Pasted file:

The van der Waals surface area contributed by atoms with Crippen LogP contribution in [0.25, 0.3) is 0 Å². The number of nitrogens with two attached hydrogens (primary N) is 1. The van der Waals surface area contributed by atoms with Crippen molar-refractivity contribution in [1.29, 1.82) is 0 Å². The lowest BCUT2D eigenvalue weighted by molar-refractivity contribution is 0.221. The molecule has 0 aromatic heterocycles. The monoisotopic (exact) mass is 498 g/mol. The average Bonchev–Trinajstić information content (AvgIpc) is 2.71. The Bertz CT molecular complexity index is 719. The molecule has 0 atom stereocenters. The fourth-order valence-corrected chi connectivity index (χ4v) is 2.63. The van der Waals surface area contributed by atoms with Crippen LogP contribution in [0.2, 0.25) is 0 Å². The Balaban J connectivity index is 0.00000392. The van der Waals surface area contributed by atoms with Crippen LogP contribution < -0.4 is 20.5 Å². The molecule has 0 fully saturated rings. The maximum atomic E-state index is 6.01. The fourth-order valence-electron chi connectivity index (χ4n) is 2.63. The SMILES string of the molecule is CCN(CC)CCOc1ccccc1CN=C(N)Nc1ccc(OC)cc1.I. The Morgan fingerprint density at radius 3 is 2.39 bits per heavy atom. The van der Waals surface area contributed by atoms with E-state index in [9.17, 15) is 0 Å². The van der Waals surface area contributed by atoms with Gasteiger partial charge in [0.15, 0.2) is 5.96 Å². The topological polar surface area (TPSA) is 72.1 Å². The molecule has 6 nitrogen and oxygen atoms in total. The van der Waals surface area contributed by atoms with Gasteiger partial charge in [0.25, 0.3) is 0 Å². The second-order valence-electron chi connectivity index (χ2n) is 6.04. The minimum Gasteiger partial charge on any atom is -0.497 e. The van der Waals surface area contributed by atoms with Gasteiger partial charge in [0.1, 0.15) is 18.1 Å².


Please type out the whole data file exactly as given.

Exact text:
The van der Waals surface area contributed by atoms with Crippen LogP contribution in [0.25, 0.3) is 0 Å². The number of nitrogens with two attached hydrogens (primary N) is 1. The van der Waals surface area contributed by atoms with Crippen molar-refractivity contribution in [1.29, 1.82) is 0 Å². The lowest BCUT2D eigenvalue weighted by molar-refractivity contribution is 0.221. The molecule has 0 aromatic heterocycles. The monoisotopic (exact) mass is 498 g/mol. The average Bonchev–Trinajstić information content (AvgIpc) is 2.71. The Bertz CT molecular complexity index is 719. The molecule has 0 atom stereocenters. The fourth-order valence-corrected chi connectivity index (χ4v) is 2.63. The van der Waals surface area contributed by atoms with Crippen LogP contribution in [0.2, 0.25) is 0 Å². The Balaban J connectivity index is 0.00000392. The van der Waals surface area contributed by atoms with Crippen LogP contribution < -0.4 is 20.5 Å². The molecule has 0 fully saturated rings. The maximum atomic E-state index is 6.01. The fourth-order valence-electron chi connectivity index (χ4n) is 2.63. The SMILES string of the molecule is CCN(CC)CCOc1ccccc1CN=C(N)Nc1ccc(OC)cc1.I. The Morgan fingerprint density at radius 3 is 2.39 bits per heavy atom. The van der Waals surface area contributed by atoms with E-state index in [9.17, 15) is 0 Å². The van der Waals surface area contributed by atoms with Gasteiger partial charge in [0.15, 0.2) is 5.96 Å². The topological polar surface area (TPSA) is 72.1 Å². The molecule has 6 nitrogen and oxygen atoms in total. The van der Waals surface area contributed by atoms with Gasteiger partial charge in [0.25, 0.3) is 0 Å². The second-order valence-electron chi connectivity index (χ2n) is 6.04. The minimum Gasteiger partial charge on any atom is -0.497 e. The van der Waals surface area contributed by atoms with Gasteiger partial charge in [0.1, 0.15) is 18.1 Å².